371682 Simulations of Splashing Micro-Scale Droplets on a Dry Surface

Tuesday, November 18, 2014: 4:00 PM
M304 (Marriott Marquis Atlanta)
Arnout Boelens1, Cacey Stevens2, Andrzej Latka2, Sidney Nagel3 and Juan J. DePablo4, (1)Institute for Molecular Engineering, University of Chicago, Chicago, IL, (2)Physics, University of Chicago, Chicago, IL, (3)University of Chicago, Chicago, IL, (4)University of Wisconsin-Madison, Madison, WI

The physics of dynamic contact line behavior is an important, but still poorly understood topic, with applications in, for example, coating processes, inkjet printing, and aerosol printing. When a liquid spreads too fast on a surface, the contact line becomes unstable, resulting in wetting failure, i.e. defects in coating films, and the splashing of droplets when they hit a surface. It has been known for some time that reducing the ambient pressure of the system results in a more stable contact line, and thus suppresses wetting failure and splashing. However, current theories are not able to explain this effect. Other open questions include the nature of the stress and pressure singularity at the contact line, and the effect of wall roughness and contact angle hysteresis on spreading.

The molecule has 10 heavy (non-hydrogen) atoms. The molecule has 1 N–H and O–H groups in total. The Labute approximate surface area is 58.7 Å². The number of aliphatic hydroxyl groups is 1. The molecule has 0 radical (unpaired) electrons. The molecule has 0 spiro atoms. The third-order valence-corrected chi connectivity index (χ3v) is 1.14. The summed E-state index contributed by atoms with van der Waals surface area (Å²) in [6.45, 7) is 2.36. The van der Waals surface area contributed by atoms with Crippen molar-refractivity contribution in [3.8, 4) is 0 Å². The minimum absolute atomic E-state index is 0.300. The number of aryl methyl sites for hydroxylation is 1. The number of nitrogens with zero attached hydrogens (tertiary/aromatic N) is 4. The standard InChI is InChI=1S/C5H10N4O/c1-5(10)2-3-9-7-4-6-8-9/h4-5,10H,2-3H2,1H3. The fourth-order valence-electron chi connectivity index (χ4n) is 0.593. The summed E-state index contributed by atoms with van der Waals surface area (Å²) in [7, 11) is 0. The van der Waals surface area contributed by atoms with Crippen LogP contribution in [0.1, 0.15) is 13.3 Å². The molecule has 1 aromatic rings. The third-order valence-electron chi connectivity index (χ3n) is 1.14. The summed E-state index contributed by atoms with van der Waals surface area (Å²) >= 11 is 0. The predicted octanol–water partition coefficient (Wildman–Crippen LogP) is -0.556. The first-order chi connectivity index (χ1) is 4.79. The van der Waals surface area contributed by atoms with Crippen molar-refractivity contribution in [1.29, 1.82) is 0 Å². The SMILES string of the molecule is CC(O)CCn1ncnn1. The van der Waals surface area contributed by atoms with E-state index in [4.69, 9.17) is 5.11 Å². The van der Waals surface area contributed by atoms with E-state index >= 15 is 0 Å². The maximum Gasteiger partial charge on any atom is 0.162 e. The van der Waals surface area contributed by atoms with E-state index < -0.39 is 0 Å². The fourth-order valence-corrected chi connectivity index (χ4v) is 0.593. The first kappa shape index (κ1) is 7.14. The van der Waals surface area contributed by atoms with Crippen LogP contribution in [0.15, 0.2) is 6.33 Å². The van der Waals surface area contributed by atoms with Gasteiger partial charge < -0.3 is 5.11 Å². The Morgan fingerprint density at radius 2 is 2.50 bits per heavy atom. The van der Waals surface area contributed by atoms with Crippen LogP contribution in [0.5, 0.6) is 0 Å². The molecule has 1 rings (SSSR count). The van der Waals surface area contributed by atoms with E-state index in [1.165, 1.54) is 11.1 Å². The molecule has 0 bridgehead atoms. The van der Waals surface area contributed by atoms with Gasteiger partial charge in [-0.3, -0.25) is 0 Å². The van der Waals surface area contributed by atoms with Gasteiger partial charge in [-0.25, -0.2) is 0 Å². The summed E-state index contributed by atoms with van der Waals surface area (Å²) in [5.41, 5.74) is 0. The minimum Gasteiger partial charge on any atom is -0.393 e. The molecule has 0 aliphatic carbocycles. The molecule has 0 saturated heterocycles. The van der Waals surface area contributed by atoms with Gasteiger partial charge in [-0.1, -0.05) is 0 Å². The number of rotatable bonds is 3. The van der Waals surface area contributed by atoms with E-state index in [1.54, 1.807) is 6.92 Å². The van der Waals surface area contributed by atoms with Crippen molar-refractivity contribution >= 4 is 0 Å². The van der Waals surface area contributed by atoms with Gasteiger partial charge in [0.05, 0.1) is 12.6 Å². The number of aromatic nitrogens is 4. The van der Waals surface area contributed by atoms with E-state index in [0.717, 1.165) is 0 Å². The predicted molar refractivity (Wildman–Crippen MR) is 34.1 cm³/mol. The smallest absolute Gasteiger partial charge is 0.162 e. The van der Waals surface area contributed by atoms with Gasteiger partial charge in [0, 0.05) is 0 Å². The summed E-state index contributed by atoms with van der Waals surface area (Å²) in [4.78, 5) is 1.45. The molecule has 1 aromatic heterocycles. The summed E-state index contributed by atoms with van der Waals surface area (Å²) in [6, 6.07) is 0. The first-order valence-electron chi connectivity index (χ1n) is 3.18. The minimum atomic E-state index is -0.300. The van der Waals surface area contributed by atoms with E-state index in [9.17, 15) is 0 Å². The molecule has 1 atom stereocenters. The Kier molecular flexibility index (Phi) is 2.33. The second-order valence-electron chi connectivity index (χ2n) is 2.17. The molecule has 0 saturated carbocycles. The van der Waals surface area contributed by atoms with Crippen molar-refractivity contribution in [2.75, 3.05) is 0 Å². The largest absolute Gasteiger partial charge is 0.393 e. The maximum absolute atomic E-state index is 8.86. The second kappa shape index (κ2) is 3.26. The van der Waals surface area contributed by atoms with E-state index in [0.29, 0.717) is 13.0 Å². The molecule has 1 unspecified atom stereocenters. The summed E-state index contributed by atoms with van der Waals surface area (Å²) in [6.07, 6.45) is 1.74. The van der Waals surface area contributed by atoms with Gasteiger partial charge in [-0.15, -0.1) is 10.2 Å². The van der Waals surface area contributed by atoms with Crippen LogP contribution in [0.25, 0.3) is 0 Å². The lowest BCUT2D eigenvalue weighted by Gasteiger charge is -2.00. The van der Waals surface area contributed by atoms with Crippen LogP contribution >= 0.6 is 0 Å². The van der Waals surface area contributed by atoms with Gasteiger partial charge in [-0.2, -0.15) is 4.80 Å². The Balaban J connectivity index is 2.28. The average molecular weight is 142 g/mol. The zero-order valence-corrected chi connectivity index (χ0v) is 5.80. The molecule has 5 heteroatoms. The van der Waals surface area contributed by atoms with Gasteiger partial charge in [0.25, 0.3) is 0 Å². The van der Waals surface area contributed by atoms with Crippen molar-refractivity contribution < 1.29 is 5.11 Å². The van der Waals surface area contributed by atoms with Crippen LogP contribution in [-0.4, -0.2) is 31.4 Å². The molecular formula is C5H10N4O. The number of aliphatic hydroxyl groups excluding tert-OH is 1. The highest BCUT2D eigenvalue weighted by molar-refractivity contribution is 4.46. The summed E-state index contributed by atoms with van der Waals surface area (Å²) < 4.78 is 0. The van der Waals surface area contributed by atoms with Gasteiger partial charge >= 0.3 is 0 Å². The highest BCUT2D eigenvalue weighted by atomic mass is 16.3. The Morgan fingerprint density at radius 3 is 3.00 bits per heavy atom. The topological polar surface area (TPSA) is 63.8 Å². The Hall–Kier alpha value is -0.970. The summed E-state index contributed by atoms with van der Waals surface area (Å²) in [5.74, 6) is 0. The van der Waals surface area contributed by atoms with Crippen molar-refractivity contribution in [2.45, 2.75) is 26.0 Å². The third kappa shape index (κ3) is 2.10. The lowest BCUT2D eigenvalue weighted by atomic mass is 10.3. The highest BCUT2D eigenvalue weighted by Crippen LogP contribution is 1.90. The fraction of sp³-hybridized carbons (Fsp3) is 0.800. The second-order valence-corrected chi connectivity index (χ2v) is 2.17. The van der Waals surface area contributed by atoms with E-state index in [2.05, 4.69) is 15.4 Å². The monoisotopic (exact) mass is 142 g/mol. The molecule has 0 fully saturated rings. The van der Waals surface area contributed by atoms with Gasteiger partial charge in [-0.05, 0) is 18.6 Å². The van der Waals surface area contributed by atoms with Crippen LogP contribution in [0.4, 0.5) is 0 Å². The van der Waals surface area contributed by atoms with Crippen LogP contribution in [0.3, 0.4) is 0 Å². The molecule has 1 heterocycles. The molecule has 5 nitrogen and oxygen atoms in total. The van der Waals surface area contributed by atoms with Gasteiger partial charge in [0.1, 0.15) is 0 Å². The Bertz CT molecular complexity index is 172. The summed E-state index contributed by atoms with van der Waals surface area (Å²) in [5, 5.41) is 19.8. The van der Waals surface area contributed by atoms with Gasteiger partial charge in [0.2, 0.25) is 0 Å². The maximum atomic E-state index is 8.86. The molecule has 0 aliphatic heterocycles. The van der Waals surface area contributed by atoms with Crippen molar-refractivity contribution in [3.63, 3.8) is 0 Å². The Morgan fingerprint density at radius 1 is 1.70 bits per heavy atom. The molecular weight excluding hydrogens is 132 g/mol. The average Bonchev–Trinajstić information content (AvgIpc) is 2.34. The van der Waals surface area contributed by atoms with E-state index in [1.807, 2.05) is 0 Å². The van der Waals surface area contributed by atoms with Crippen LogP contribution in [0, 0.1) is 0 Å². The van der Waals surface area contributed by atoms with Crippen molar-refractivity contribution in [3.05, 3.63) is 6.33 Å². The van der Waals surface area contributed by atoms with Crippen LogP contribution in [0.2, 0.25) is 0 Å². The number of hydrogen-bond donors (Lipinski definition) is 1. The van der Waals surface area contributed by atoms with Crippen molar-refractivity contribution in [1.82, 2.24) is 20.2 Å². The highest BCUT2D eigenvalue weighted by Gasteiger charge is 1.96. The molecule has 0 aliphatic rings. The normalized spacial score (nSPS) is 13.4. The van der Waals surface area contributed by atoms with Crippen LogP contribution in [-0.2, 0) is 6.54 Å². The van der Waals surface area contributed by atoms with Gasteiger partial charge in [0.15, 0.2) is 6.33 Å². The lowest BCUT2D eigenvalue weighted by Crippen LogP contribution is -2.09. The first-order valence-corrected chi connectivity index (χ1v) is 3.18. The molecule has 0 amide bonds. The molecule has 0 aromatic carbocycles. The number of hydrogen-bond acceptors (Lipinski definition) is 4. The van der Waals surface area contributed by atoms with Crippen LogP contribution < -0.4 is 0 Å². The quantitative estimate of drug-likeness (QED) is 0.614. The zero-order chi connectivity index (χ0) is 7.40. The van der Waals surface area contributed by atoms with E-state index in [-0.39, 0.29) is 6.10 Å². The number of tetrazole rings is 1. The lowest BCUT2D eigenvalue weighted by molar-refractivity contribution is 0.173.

Results are presented for the full simulations of micro-scale droplets splashing on a dry surface. The simulations are performed using a Volume Of Fluid approach and a Finite Volume technique. The contact line is described using the generalized Navier boundary condition. Both the gas phase and the liquid phase are assumed to be incompressible.

The results of these simulations show good agreement with experiments. A lamella forms upon impact, with an apparent contact angle appraching 180 degrees. This lamella breaks up into smaller droplets as the spreading progresses. When the simalation is repeated with a reduced ambient pressure the droplet does not break up, and splashing is suppressed. Moving beyond splashing at high speeds, results will be presented for the spreading of liquid droplets on rough or patterned substrates.


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